Regardless of the size or complexity of your IIoT project, if you’re building the solution in-house, it’ll require a variety of experts and skill sets. I recommend using an Agile methodology for all implementations with engineers, software developers, technicians and estimators, as well as the skilled staff who will be installing the sensors and devices on the floor.

Organizations should focus heavily on recruiting for positions such as chief digital officer, data scientist, program manager, innovation engineer and digital consultant when they’re starting an IIoT implementation. The key is to understand if you have the time, as well as the budget, to hire and train these resources. Make sure hiring new talent will be feasible both within your culture and in the company’s location, and consider how you’ll retain any new hires.

Also, it’s important to find qualified talent with the right kind of skills to build scalable and long-term enterprise solutions, and not just prototypes and experimental technology. Keep in mind that it almost always takes longer than you think, and hiring as per your planning is a luxury.

Any successful digital strategy is not an impulsive decision; it’s a long-term plan. You should anticipate your full hiring needs throughout the life cycle of your solution. Understand that scope can stop you from going over budget or time. Focus on micro-goals, and show progress with wins aligned with a long-term plan so that hiring can grow while excitement stays.

Getting The Entire Organization On Board — And Why A Pilot/Proof-Of-Concept Approach Doesn’t Always Work.

Recent research (paywall) published in Harvard Business Review showed some of the success factors of digitization. It also found that disagreements about goals and an inability to scale pilot projects were common reasons for failure. Something I learned the hard way during my first three years is that doing a one-off, technical proof of concept (POC) didn’t work for us. Since POCs are technology-led and cost-center-focused and are not always born from a concern with improving business KPIs, they failed to add business value.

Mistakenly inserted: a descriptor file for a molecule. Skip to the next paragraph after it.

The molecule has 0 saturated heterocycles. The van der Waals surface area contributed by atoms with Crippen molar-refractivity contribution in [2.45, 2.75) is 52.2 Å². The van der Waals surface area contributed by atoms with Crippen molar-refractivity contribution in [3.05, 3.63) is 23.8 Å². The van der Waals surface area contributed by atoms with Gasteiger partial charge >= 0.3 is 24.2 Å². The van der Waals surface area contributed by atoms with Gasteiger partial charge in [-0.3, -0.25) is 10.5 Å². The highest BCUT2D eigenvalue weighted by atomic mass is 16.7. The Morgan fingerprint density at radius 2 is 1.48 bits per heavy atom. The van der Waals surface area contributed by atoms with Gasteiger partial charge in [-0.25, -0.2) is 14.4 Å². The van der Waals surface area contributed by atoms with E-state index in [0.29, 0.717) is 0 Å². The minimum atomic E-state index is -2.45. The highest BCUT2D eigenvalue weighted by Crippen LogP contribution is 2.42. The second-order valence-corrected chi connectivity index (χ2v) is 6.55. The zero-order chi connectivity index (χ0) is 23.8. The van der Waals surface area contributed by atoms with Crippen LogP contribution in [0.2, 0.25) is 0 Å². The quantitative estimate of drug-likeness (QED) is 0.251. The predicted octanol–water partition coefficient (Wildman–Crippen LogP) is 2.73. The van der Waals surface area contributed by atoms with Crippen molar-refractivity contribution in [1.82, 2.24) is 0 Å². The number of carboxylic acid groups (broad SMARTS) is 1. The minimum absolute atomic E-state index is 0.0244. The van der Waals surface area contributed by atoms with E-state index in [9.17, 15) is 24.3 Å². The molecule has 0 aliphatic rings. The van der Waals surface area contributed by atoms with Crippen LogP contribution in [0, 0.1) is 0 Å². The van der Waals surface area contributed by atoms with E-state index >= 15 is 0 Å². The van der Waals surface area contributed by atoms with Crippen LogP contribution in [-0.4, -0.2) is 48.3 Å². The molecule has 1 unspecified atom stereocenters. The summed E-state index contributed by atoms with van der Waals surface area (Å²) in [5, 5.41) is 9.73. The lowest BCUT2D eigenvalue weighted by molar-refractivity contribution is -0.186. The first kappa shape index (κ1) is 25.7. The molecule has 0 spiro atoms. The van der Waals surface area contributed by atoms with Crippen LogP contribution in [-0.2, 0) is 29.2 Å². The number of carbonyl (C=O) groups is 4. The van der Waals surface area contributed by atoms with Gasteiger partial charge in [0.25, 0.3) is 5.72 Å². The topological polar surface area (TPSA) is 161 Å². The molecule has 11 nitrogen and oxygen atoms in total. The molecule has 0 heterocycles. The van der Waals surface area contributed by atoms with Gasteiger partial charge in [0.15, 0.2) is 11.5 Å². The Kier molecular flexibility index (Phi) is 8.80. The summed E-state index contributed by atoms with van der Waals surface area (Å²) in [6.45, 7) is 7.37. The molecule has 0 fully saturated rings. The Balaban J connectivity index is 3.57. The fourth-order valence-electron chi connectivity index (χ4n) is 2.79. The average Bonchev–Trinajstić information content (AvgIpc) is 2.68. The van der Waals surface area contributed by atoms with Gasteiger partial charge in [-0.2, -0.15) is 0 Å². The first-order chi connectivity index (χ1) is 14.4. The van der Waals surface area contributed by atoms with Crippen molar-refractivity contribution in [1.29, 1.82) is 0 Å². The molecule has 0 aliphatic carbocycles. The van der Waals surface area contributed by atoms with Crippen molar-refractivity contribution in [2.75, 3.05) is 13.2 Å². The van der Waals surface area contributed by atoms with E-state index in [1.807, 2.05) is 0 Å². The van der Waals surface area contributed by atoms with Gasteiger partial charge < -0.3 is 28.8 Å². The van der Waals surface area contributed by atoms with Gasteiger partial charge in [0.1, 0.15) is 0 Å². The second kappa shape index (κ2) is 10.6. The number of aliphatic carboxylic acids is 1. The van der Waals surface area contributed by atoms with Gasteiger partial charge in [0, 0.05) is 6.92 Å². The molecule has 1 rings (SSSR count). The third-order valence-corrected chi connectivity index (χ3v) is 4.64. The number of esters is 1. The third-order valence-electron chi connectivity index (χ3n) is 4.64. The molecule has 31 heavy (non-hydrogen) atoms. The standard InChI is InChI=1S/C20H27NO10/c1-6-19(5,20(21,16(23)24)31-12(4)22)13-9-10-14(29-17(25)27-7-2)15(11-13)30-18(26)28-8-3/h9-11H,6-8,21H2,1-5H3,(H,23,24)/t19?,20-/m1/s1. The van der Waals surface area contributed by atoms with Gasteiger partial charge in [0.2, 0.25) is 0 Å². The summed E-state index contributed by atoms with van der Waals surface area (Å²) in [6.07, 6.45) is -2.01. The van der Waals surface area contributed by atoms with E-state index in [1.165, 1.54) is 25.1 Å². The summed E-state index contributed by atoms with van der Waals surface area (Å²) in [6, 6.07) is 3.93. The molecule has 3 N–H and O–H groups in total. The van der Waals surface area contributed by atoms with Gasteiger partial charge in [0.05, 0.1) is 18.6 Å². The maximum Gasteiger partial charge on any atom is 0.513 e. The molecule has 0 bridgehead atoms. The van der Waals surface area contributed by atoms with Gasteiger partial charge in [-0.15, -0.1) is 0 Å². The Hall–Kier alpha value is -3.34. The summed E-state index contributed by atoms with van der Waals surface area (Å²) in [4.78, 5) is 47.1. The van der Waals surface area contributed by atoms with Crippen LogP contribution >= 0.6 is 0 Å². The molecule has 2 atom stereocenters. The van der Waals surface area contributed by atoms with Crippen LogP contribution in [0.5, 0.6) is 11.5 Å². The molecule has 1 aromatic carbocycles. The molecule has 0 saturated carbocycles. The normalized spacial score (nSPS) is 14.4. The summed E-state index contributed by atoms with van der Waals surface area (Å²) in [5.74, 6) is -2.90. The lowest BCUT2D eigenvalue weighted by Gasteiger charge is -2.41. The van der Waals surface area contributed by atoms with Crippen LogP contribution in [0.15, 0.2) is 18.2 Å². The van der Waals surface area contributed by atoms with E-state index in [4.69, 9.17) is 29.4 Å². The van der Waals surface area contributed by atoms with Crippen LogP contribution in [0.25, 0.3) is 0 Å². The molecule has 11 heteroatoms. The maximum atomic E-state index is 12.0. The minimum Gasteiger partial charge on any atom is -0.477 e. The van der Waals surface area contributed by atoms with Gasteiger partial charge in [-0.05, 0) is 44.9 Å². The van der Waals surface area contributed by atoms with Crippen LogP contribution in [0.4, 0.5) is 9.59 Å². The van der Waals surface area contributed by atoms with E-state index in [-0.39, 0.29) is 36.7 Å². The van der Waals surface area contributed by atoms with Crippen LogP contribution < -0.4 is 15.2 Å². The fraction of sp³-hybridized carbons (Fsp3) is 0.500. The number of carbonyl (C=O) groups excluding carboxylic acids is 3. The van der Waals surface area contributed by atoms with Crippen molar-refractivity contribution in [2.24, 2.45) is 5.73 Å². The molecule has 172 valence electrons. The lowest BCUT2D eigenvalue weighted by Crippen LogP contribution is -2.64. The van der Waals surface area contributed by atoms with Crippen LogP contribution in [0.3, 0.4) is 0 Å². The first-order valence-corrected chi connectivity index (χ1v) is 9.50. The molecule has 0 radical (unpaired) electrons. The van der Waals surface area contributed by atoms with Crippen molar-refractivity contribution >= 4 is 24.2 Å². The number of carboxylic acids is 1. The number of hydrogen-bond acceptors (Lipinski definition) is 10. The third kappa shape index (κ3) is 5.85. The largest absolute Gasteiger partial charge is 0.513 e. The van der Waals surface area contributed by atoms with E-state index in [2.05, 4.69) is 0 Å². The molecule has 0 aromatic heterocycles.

As such, I believe a successful technology implementation requires both a focus on your desired business outcomes and a cultural transformation of your entire organization. Your IT department should be involved, but so should sales, marketing, human resources, accounting and many others. Identify the champions of your digitization who will push the company forward to ensure this mindset is echoed and adopted throughout your business. There may be some elements of the transformation that you can use for a “limited” launch, but I recommend being cautious about a POC or pilot-led approach that’s meant to solve for technical curiosity and solutions without the business context to drive it.

As the current digital revolution continues to disrupt and transform industries, I’ve seen an increasing need for highly technical employees and expert partners to handle the complexity. The most successful organizations will understand these needs and foster a culture focused on innovation and fresh perspectives.